GULF NEWS – Mohammed Arif, 30, works as a harvester operator in Mandka village of Amethi’s Jamo development block.
Arif had spotted a badly injured Sarus crane in a field in February last year.
“The bird was bleeding profusely in its right leg and I could see it was in a lot of pain. I picked it up and brought the bird home. I put some medicine on its leg and applied a plaster by fixing a bamboo stick and covering it with bandages. I have an outhouse, basically a shed with a tin roof where the bird was kept,” Arif said.
The bird took some time to recover.
“During the day, when I left for my work, the crane would hop around and mingle with other birds. But when I came home in the evening, the crane would come to me, cuddle me and we ate dinner together,” Arif said.
By April, the bird had fully recovered but it refused to leave his home.
“Life has not been the same since then. Now, wherever I go, the Sarus, whom everyone calls ‘Bachcha’, accompanies me to work. The bird takes a stroll when I am working and then we both have lunch together before returning home in the evening,” he added.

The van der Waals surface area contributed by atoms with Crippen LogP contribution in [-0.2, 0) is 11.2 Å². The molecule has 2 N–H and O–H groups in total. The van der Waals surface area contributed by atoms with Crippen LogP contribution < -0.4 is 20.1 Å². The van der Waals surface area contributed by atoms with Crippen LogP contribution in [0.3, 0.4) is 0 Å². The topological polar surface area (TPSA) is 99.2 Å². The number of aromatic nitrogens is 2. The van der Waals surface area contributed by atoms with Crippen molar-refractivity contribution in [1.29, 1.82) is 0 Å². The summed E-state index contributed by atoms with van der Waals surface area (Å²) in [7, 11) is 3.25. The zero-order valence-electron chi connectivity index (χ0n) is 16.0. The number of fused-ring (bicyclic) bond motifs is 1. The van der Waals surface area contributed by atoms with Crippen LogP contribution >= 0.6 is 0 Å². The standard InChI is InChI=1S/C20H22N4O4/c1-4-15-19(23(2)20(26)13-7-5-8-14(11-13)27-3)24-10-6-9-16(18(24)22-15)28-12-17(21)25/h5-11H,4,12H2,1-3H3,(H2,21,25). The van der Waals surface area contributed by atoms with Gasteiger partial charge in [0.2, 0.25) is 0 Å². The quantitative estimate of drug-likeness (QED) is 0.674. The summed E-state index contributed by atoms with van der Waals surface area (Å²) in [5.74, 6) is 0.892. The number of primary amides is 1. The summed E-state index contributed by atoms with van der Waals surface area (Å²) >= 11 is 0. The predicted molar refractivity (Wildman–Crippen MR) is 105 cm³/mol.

He said, “People stare at us and take our photographs. Some even make reels but now I enjoy the stares.”
During the winter season other Sarus cranes arrive in the area but Bachcha has not gone back with them.
Strangely, the crane’s love for Arif does not extend to his family members.
Arif’s wife Mehrunissa said, “Whenever in the absence of my husband, I have gone to feed him, I have been attacked. Neither I nor my two kids dare go near the Sarus.”
Wildlife experts have a different opinion of the incident and they advise caution.
Sarus cranes are regarded as the least social crane species. They can be very protective when nesting and are aggressive towards intruders.
Lucknow Divisional Forest Officer Ravi Singh said that ‘Sarus’ is a wild bird under the Wildlife Protection Act.
“We have a system to protect and nurture it, but one should be cautious. You cannot touch its wings or hold it near you. No human touch is allowed,” he said.
The Sarus must be allowed to live itself in the wild and it cannot be domesticated and allowed contact with humans. A diet of insects and fish must be given to the bird, he added.